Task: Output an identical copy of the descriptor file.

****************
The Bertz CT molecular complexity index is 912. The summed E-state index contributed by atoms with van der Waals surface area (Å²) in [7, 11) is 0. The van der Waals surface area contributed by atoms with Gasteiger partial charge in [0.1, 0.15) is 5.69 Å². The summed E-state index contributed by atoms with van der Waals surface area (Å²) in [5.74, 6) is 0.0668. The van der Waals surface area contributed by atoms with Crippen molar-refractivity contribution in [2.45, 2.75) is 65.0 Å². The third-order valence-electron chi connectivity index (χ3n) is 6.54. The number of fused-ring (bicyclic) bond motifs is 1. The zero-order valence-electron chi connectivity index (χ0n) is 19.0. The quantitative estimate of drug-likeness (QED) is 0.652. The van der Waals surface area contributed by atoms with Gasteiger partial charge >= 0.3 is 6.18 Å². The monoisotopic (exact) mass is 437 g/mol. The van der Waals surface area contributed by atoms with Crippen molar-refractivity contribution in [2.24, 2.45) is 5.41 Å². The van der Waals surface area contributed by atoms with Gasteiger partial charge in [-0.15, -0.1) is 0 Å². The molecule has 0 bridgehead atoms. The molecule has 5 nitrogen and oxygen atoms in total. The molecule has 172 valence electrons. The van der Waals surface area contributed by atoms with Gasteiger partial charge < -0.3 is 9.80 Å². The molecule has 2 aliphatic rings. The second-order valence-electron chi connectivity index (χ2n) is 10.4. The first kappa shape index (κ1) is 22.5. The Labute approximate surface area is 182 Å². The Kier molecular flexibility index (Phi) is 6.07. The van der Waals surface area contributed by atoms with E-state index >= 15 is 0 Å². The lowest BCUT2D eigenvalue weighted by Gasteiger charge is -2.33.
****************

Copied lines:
The Bertz CT molecular complexity index is 912. The summed E-state index contributed by atoms with van der Waals surface area (Å²) in [7, 11) is 0. The van der Waals surface area contributed by atoms with Gasteiger partial charge in [0.1, 0.15) is 5.69 Å². The summed E-state index contributed by atoms with van der Waals surface area (Å²) in [5.74, 6) is 0.0668. The van der Waals surface area contributed by atoms with Crippen molar-refractivity contribution in [2.45, 2.75) is 65.0 Å². The third-order valence-electron chi connectivity index (χ3n) is 6.54. The number of fused-ring (bicyclic) bond motifs is 1. The zero-order valence-electron chi connectivity index (χ0n) is 19.0. The quantitative estimate of drug-likeness (QED) is 0.652. The van der Waals surface area contributed by atoms with Gasteiger partial charge >= 0.3 is 6.18 Å². The monoisotopic (exact) mass is 437 g/mol. The van der Waals surface area contributed by atoms with Crippen molar-refractivity contribution in [2.24, 2.45) is 5.41 Å². The van der Waals surface area contributed by atoms with Gasteiger partial charge in [-0.15, -0.1) is 0 Å². The molecule has 0 bridgehead atoms. The molecule has 5 nitrogen and oxygen atoms in total. The molecule has 172 valence electrons. The van der Waals surface area contributed by atoms with Gasteiger partial charge < -0.3 is 9.80 Å². The molecule has 2 aliphatic rings. The second-order valence-electron chi connectivity index (χ2n) is 10.4. The first kappa shape index (κ1) is 22.5. The Labute approximate surface area is 182 Å². The Kier molecular flexibility index (Phi) is 6.07. The van der Waals surface area contributed by atoms with E-state index >= 15 is 0 Å². The lowest BCUT2D eigenvalue weighted by Gasteiger charge is -2.33.